Pumpkin seed oil – This is an oil that we don’t want to heat. Styrian pumpkin seed from Austria is the most amazing tasting oil I have ever had. If you want to splurge on an oil, this would be the one. It is nourishing to the ovaries, bladder and digestive tract and a good source of zinc, iron and niacin.
Macadamia nut oil – This is a nice mild oil for drizzling over food. Do not cook with this one.
Walnut oil – This is another nice oil for drizzling over food and also nice for salad dressing. Do not cook with walnut oil.
OMEGA 3 AND OMEGA 6 FATTY ACIDS
Omega 3 and Omega 6 fatty acids are essential fatty acids. This means that our bodies cannot make them. We must include them in our diet! If the body has these two fats, it can manufacture the other important fatty acids it needs. Most of us get plenty of Omega 6 fatty acids from our diet because we consume mostly vegetable oils that contain a lot of Omega 6 fatty acids. Omega 6 fatty acids come from the polyunsaturated vegetable oils and also from olive oil and avocado oil and many nuts and seeds.
Sources of Omega 6 Fatty Acids
There are many sources of Omega 6 fatty acids.
The following are sources of beneficial Omega 6 fatty acids:
Walnuts, avocados, most nuts
Borage seed oil – This is an oil taken in supplement form.
Evening Primrose oil – Another supplement form of omega 6s.
Omega 3 fatty acids are what many Americans are deficient in. These are especially important for building cells, especially the cells of the brain and nervous system, the eyes, and the circulatory system, including the heart. Omega 3 fatty acids help reduce inflammation. Omega 3 fatty acids must be broken down into DHA and EPA to be utilized by the body. Many individuals today are not able to break down Omega 3s into DHA and EPA. Reasons for this may include low thyroid or digestive issues, including liver and gallbladder issues. In this case, we would want to get them directly from a supplemental form or from fish or marine algae or something like cod liver oil. The fish have kindly made this conversion for us.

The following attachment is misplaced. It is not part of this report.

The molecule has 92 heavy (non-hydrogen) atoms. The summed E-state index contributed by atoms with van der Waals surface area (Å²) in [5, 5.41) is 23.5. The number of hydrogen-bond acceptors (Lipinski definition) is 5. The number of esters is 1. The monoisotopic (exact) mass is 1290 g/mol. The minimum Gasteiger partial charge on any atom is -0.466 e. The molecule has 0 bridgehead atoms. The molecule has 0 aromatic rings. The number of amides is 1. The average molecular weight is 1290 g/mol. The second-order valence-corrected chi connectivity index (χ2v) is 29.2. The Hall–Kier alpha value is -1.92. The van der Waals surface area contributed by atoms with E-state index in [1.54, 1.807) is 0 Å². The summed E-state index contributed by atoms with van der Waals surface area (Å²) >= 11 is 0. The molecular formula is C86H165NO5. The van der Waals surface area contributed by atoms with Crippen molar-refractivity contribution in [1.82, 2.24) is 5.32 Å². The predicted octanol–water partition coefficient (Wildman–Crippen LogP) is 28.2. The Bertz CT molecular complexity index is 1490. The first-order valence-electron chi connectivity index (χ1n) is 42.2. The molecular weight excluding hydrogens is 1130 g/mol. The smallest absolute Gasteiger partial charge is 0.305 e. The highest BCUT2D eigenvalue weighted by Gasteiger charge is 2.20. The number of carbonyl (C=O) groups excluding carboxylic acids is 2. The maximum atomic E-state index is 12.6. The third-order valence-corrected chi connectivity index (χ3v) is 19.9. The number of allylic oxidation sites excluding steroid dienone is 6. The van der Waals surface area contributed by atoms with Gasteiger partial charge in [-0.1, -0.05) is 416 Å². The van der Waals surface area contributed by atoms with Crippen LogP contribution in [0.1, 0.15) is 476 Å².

Sources of Omega 3 Fatty Acids
Flax seeds and flax oil (don’t heat flax seed oil)
Direct Sources of DHA and EPA – I recommend everyone consume some form of these.
Oily fish – salmon or cold water fish, fish eggs, cod-liver oil, anchovies, sardines
Dietary supplements of DHA and EPA
Cod liver oil
DO NOT HEAT any of these supplemental oils as they are polyunsaturated and will oxidize with heat.
A FEW FACTS TO REMEMBER
Please use a variety of different oils in your diet. Each has different properties and nutrients vital to our wellbeing. Just as we would not relyon only one type of vegetable to give us all the nutrition we need, we cannot rely on only one oil in our diet to give us a complete nutritional profile. Don’t’ be afraid of saturated fats. They are important to include in our diet and have been used by people for millennia.
If you eat a lot of packaged food or eat out a lot, it is important to be informed about what oils you are consuming. Most restaurants are concerned more about their profit margin then your wellbeing. Therefore, most restaurants do not use high quality oils in their cooking. Most use refined vegetable oils because they are cheap. It is best to eat out occasionally for a special occasion rather than depend on others to make nutritious food for our bodies.
Also, remember that even manufacturers claim that they have no trans-fats in their cooking. This may not really be true. Food manufacturers are allowed to list zero trans fat on their products if the serving size has less than 0.5 grams of trans fat in it. So often what happens is that they lower the serving size to make it look like there are no trans fats in a product. Restaurants are not required to follow the trans fat label rule. So it is up to you to be the detective. Ask what fats the restaurants use in their cooking. Read packaging labels.
In summary, focus on natural unprocessed oils and fats. Look for extra virgin, cold pressed and unrefined oils. Remember, fats differ in the amount of heat they tolerate before they break down and become inflammatory. Learn how to use them according to their heat tolerance.
Enjoy healthy fats to feel your best!